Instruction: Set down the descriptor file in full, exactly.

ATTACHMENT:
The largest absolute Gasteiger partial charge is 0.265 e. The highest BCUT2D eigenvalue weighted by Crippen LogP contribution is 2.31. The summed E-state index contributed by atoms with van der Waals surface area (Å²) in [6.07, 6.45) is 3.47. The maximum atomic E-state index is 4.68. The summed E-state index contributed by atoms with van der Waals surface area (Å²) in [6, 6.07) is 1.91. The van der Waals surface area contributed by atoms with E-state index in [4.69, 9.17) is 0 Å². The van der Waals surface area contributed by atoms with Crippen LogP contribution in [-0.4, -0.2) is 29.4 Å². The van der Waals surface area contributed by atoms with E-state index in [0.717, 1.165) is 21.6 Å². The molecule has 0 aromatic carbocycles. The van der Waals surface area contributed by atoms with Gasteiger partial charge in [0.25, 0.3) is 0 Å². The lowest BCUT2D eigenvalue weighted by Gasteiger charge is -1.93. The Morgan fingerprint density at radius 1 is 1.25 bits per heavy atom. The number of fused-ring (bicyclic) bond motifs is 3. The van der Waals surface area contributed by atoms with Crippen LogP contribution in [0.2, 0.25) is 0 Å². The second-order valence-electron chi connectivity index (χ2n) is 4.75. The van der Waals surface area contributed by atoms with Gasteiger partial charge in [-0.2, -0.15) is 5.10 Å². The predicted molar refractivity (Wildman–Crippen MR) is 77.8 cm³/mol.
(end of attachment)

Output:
The largest absolute Gasteiger partial charge is 0.265 e. The highest BCUT2D eigenvalue weighted by Crippen LogP contribution is 2.31. The summed E-state index contributed by atoms with van der Waals surface area (Å²) in [6.07, 6.45) is 3.47. The maximum atomic E-state index is 4.68. The summed E-state index contributed by atoms with van der Waals surface area (Å²) in [6, 6.07) is 1.91. The van der Waals surface area contributed by atoms with E-state index in [4.69, 9.17) is 0 Å². The van der Waals surface area contributed by atoms with Crippen LogP contribution in [-0.4, -0.2) is 29.4 Å². The van der Waals surface area contributed by atoms with E-state index in [0.717, 1.165) is 21.6 Å². The molecule has 0 aromatic carbocycles. The van der Waals surface area contributed by atoms with Gasteiger partial charge in [0.25, 0.3) is 0 Å². The lowest BCUT2D eigenvalue weighted by Gasteiger charge is -1.93. The Morgan fingerprint density at radius 1 is 1.25 bits per heavy atom. The number of fused-ring (bicyclic) bond motifs is 3. The van der Waals surface area contributed by atoms with Crippen LogP contribution in [0.2, 0.25) is 0 Å². The second-order valence-electron chi connectivity index (χ2n) is 4.75. The van der Waals surface area contributed by atoms with Gasteiger partial charge in [-0.2, -0.15) is 5.10 Å². The predicted molar refractivity (Wildman–Crippen MR) is 77.8 cm³/mol.